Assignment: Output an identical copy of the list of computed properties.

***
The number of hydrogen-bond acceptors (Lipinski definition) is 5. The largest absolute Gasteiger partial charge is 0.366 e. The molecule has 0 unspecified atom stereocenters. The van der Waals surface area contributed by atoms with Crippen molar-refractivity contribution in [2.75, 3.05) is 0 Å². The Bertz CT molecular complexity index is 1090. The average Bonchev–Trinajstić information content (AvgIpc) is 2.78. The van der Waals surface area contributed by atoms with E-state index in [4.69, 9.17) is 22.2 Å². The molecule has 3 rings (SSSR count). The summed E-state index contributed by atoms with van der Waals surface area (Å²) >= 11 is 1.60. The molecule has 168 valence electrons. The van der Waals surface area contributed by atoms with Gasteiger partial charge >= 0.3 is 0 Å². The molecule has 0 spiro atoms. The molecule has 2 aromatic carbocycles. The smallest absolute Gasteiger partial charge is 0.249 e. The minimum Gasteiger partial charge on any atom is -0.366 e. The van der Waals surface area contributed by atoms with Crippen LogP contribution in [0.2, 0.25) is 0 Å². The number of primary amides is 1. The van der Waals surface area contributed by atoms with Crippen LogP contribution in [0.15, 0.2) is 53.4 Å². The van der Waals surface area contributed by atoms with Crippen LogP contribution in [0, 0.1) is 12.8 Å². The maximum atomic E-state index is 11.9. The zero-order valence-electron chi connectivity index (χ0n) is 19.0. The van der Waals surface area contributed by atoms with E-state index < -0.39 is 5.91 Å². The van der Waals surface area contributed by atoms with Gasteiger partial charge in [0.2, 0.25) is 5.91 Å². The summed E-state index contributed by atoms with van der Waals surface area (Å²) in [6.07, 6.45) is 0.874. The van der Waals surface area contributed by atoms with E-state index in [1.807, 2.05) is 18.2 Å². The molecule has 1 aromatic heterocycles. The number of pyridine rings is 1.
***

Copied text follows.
The number of hydrogen-bond acceptors (Lipinski definition) is 5. The largest absolute Gasteiger partial charge is 0.366 e. The molecule has 0 unspecified atom stereocenters. The van der Waals surface area contributed by atoms with Crippen molar-refractivity contribution in [2.75, 3.05) is 0 Å². The Bertz CT molecular complexity index is 1090. The average Bonchev–Trinajstić information content (AvgIpc) is 2.78. The van der Waals surface area contributed by atoms with E-state index in [4.69, 9.17) is 22.2 Å². The molecule has 3 rings (SSSR count). The summed E-state index contributed by atoms with van der Waals surface area (Å²) >= 11 is 1.60. The molecule has 168 valence electrons. The van der Waals surface area contributed by atoms with Gasteiger partial charge >= 0.3 is 0 Å². The molecule has 0 spiro atoms. The molecule has 2 aromatic carbocycles. The smallest absolute Gasteiger partial charge is 0.249 e. The minimum Gasteiger partial charge on any atom is -0.366 e. The van der Waals surface area contributed by atoms with Crippen LogP contribution in [0.2, 0.25) is 0 Å². The number of primary amides is 1. The van der Waals surface area contributed by atoms with Crippen LogP contribution in [0.15, 0.2) is 53.4 Å². The van der Waals surface area contributed by atoms with Crippen LogP contribution in [0, 0.1) is 12.8 Å². The maximum atomic E-state index is 11.9. The zero-order valence-electron chi connectivity index (χ0n) is 19.0. The van der Waals surface area contributed by atoms with E-state index < -0.39 is 5.91 Å². The van der Waals surface area contributed by atoms with Gasteiger partial charge in [0.2, 0.25) is 5.91 Å². The summed E-state index contributed by atoms with van der Waals surface area (Å²) in [6.07, 6.45) is 0.874. The van der Waals surface area contributed by atoms with E-state index in [1.807, 2.05) is 18.2 Å². The molecule has 1 aromatic heterocycles. The number of pyridine rings is 1.